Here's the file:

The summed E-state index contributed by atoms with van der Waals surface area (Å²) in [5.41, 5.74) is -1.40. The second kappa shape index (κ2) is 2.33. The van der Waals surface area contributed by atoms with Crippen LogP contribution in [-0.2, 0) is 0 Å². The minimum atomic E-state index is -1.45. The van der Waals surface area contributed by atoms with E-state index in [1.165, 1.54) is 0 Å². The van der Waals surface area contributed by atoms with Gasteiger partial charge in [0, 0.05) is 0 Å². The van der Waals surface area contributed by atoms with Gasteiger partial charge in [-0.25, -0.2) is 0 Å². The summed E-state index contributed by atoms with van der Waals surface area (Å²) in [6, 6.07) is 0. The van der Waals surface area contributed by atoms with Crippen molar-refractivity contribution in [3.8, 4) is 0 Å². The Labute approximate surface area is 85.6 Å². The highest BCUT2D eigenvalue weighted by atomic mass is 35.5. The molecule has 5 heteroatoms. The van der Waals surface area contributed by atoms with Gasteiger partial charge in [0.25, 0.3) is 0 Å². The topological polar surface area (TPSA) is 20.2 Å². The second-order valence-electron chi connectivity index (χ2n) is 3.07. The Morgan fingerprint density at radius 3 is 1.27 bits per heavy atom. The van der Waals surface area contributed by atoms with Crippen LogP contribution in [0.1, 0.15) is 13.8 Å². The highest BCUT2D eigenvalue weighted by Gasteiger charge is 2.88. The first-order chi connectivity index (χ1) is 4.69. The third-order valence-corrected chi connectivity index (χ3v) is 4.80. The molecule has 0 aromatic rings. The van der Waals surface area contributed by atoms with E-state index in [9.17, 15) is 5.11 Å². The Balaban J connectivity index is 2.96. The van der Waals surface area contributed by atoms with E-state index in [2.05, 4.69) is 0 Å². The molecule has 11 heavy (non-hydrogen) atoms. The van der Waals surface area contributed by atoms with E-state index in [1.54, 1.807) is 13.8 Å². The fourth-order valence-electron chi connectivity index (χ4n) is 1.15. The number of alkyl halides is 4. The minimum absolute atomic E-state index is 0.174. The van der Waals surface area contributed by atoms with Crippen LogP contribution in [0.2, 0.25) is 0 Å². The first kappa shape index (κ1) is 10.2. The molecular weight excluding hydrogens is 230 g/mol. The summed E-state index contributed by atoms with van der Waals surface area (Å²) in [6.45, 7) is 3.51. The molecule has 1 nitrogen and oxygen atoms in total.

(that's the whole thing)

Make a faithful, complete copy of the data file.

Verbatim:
The summed E-state index contributed by atoms with van der Waals surface area (Å²) in [5.41, 5.74) is -1.40. The second kappa shape index (κ2) is 2.33. The van der Waals surface area contributed by atoms with Crippen LogP contribution in [-0.2, 0) is 0 Å². The minimum atomic E-state index is -1.45. The van der Waals surface area contributed by atoms with E-state index in [1.165, 1.54) is 0 Å². The van der Waals surface area contributed by atoms with Gasteiger partial charge in [0, 0.05) is 0 Å². The van der Waals surface area contributed by atoms with Gasteiger partial charge in [-0.25, -0.2) is 0 Å². The summed E-state index contributed by atoms with van der Waals surface area (Å²) in [6, 6.07) is 0. The van der Waals surface area contributed by atoms with Crippen molar-refractivity contribution in [3.8, 4) is 0 Å². The Labute approximate surface area is 85.6 Å². The highest BCUT2D eigenvalue weighted by atomic mass is 35.5. The molecule has 5 heteroatoms. The van der Waals surface area contributed by atoms with Gasteiger partial charge in [0.25, 0.3) is 0 Å². The topological polar surface area (TPSA) is 20.2 Å². The second-order valence-electron chi connectivity index (χ2n) is 3.07. The Morgan fingerprint density at radius 3 is 1.27 bits per heavy atom. The van der Waals surface area contributed by atoms with Crippen LogP contribution in [0.1, 0.15) is 13.8 Å². The highest BCUT2D eigenvalue weighted by Gasteiger charge is 2.88. The first-order chi connectivity index (χ1) is 4.69. The third-order valence-corrected chi connectivity index (χ3v) is 4.80. The molecule has 0 aromatic rings. The van der Waals surface area contributed by atoms with E-state index in [9.17, 15) is 5.11 Å². The Balaban J connectivity index is 2.96. The van der Waals surface area contributed by atoms with E-state index in [2.05, 4.69) is 0 Å². The molecule has 11 heavy (non-hydrogen) atoms. The van der Waals surface area contributed by atoms with E-state index in [1.54, 1.807) is 13.8 Å². The fourth-order valence-electron chi connectivity index (χ4n) is 1.15. The number of alkyl halides is 4. The minimum absolute atomic E-state index is 0.174. The van der Waals surface area contributed by atoms with Crippen LogP contribution in [0.2, 0.25) is 0 Å². The first kappa shape index (κ1) is 10.2. The molecular weight excluding hydrogens is 230 g/mol. The summed E-state index contributed by atoms with van der Waals surface area (Å²) in [6.45, 7) is 3.51. The molecule has 1 nitrogen and oxygen atoms in total.